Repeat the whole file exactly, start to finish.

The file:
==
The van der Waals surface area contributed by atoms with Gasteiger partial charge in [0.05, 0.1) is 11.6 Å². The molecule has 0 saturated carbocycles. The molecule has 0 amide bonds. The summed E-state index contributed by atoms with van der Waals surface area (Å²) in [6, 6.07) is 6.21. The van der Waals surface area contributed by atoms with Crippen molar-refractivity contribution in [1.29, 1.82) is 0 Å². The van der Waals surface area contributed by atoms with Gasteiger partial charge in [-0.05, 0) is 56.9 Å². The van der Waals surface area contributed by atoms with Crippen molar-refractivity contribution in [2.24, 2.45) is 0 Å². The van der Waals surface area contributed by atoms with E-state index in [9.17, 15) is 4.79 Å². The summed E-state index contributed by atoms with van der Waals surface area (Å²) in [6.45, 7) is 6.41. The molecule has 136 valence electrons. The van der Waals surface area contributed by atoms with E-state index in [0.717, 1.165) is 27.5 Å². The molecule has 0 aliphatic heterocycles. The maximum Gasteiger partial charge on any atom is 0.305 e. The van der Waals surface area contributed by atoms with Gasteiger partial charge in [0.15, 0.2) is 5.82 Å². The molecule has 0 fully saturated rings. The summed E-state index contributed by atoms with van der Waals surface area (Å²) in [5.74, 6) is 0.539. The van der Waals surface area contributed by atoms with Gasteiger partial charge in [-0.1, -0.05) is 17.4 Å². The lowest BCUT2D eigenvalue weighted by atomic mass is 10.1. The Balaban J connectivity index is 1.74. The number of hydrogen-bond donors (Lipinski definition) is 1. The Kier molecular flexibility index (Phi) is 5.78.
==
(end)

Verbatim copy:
The van der Waals surface area contributed by atoms with Gasteiger partial charge in [0.05, 0.1) is 11.6 Å². The molecule has 0 saturated carbocycles. The molecule has 0 amide bonds. The summed E-state index contributed by atoms with van der Waals surface area (Å²) in [6, 6.07) is 6.21. The van der Waals surface area contributed by atoms with Crippen molar-refractivity contribution in [1.29, 1.82) is 0 Å². The van der Waals surface area contributed by atoms with Gasteiger partial charge in [-0.05, 0) is 56.9 Å². The van der Waals surface area contributed by atoms with Crippen molar-refractivity contribution in [2.24, 2.45) is 0 Å². The van der Waals surface area contributed by atoms with E-state index in [9.17, 15) is 4.79 Å². The summed E-state index contributed by atoms with van der Waals surface area (Å²) in [6.45, 7) is 6.41. The molecule has 136 valence electrons. The van der Waals surface area contributed by atoms with E-state index in [0.717, 1.165) is 27.5 Å². The molecule has 0 aliphatic heterocycles. The maximum Gasteiger partial charge on any atom is 0.305 e. The van der Waals surface area contributed by atoms with Gasteiger partial charge in [0.15, 0.2) is 5.82 Å². The molecule has 0 fully saturated rings. The summed E-state index contributed by atoms with van der Waals surface area (Å²) in [5.74, 6) is 0.539. The van der Waals surface area contributed by atoms with Gasteiger partial charge in [-0.1, -0.05) is 17.4 Å². The lowest BCUT2D eigenvalue weighted by atomic mass is 10.1. The Balaban J connectivity index is 1.74. The number of hydrogen-bond donors (Lipinski definition) is 1. The Kier molecular flexibility index (Phi) is 5.78.